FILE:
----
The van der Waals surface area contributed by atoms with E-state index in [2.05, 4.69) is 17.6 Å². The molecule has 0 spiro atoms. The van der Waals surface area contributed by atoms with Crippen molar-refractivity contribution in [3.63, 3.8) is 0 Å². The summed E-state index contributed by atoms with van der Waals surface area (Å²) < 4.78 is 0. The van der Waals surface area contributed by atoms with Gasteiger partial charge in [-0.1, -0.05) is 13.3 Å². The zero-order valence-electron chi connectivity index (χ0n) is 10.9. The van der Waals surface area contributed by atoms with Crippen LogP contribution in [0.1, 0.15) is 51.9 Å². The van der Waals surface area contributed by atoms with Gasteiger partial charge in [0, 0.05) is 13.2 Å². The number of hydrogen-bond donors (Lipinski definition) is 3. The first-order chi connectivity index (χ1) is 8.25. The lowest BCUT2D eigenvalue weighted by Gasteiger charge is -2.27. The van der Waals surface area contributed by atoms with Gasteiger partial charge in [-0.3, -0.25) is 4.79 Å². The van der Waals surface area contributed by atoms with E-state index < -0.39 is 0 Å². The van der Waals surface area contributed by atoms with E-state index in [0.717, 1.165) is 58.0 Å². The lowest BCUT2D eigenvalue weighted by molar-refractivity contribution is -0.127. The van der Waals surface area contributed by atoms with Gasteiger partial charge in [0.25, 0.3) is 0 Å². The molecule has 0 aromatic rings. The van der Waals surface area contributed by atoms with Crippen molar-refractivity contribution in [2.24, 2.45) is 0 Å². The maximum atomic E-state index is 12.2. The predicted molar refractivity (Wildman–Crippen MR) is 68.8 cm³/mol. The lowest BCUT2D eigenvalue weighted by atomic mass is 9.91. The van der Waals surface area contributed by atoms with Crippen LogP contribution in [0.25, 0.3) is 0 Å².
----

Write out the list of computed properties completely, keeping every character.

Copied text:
The van der Waals surface area contributed by atoms with E-state index in [2.05, 4.69) is 17.6 Å². The molecule has 0 spiro atoms. The van der Waals surface area contributed by atoms with Crippen molar-refractivity contribution in [3.63, 3.8) is 0 Å². The summed E-state index contributed by atoms with van der Waals surface area (Å²) < 4.78 is 0. The van der Waals surface area contributed by atoms with Gasteiger partial charge in [-0.1, -0.05) is 13.3 Å². The zero-order valence-electron chi connectivity index (χ0n) is 10.9. The van der Waals surface area contributed by atoms with Crippen LogP contribution in [0.1, 0.15) is 51.9 Å². The van der Waals surface area contributed by atoms with Gasteiger partial charge in [0, 0.05) is 13.2 Å². The number of hydrogen-bond donors (Lipinski definition) is 3. The first-order chi connectivity index (χ1) is 8.25. The lowest BCUT2D eigenvalue weighted by Gasteiger charge is -2.27. The van der Waals surface area contributed by atoms with Gasteiger partial charge in [-0.3, -0.25) is 4.79 Å². The van der Waals surface area contributed by atoms with E-state index < -0.39 is 0 Å². The van der Waals surface area contributed by atoms with E-state index in [0.717, 1.165) is 58.0 Å². The lowest BCUT2D eigenvalue weighted by molar-refractivity contribution is -0.127. The van der Waals surface area contributed by atoms with Gasteiger partial charge in [0.25, 0.3) is 0 Å². The molecule has 0 aromatic rings. The van der Waals surface area contributed by atoms with Crippen molar-refractivity contribution in [2.24, 2.45) is 0 Å². The maximum atomic E-state index is 12.2. The predicted molar refractivity (Wildman–Crippen MR) is 68.8 cm³/mol. The lowest BCUT2D eigenvalue weighted by atomic mass is 9.91. The van der Waals surface area contributed by atoms with Crippen LogP contribution in [0.25, 0.3) is 0 Å².